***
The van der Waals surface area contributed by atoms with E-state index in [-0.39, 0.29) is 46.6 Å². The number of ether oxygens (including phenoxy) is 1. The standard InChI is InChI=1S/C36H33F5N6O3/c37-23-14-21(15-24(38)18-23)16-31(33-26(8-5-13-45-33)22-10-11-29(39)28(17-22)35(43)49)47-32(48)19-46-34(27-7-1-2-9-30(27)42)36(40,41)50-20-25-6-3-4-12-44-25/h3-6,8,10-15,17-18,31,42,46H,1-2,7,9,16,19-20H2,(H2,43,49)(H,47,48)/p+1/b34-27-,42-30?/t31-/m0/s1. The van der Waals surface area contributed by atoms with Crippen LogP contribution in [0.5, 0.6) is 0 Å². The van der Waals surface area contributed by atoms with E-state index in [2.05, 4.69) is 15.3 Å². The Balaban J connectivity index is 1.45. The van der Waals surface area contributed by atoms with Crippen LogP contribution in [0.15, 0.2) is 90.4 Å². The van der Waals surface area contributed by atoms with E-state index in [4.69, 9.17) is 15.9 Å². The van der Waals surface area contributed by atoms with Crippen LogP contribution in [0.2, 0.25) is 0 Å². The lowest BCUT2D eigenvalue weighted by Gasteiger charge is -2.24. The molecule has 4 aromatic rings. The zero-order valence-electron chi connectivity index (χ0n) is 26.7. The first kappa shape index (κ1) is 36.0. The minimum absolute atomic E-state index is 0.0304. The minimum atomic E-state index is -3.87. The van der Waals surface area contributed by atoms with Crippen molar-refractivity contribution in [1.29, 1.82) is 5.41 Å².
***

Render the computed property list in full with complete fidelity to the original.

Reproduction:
The van der Waals surface area contributed by atoms with E-state index in [-0.39, 0.29) is 46.6 Å². The number of ether oxygens (including phenoxy) is 1. The standard InChI is InChI=1S/C36H33F5N6O3/c37-23-14-21(15-24(38)18-23)16-31(33-26(8-5-13-45-33)22-10-11-29(39)28(17-22)35(43)49)47-32(48)19-46-34(27-7-1-2-9-30(27)42)36(40,41)50-20-25-6-3-4-12-44-25/h3-6,8,10-15,17-18,31,42,46H,1-2,7,9,16,19-20H2,(H2,43,49)(H,47,48)/p+1/b34-27-,42-30?/t31-/m0/s1. The van der Waals surface area contributed by atoms with Crippen LogP contribution in [0.5, 0.6) is 0 Å². The van der Waals surface area contributed by atoms with E-state index in [2.05, 4.69) is 15.3 Å². The Balaban J connectivity index is 1.45. The van der Waals surface area contributed by atoms with Crippen LogP contribution in [0.15, 0.2) is 90.4 Å². The van der Waals surface area contributed by atoms with E-state index in [4.69, 9.17) is 15.9 Å². The van der Waals surface area contributed by atoms with Crippen LogP contribution in [0.2, 0.25) is 0 Å². The lowest BCUT2D eigenvalue weighted by Gasteiger charge is -2.24. The molecule has 4 aromatic rings. The zero-order valence-electron chi connectivity index (χ0n) is 26.7. The first kappa shape index (κ1) is 36.0. The minimum absolute atomic E-state index is 0.0304. The minimum atomic E-state index is -3.87. The van der Waals surface area contributed by atoms with Crippen molar-refractivity contribution in [1.29, 1.82) is 5.41 Å².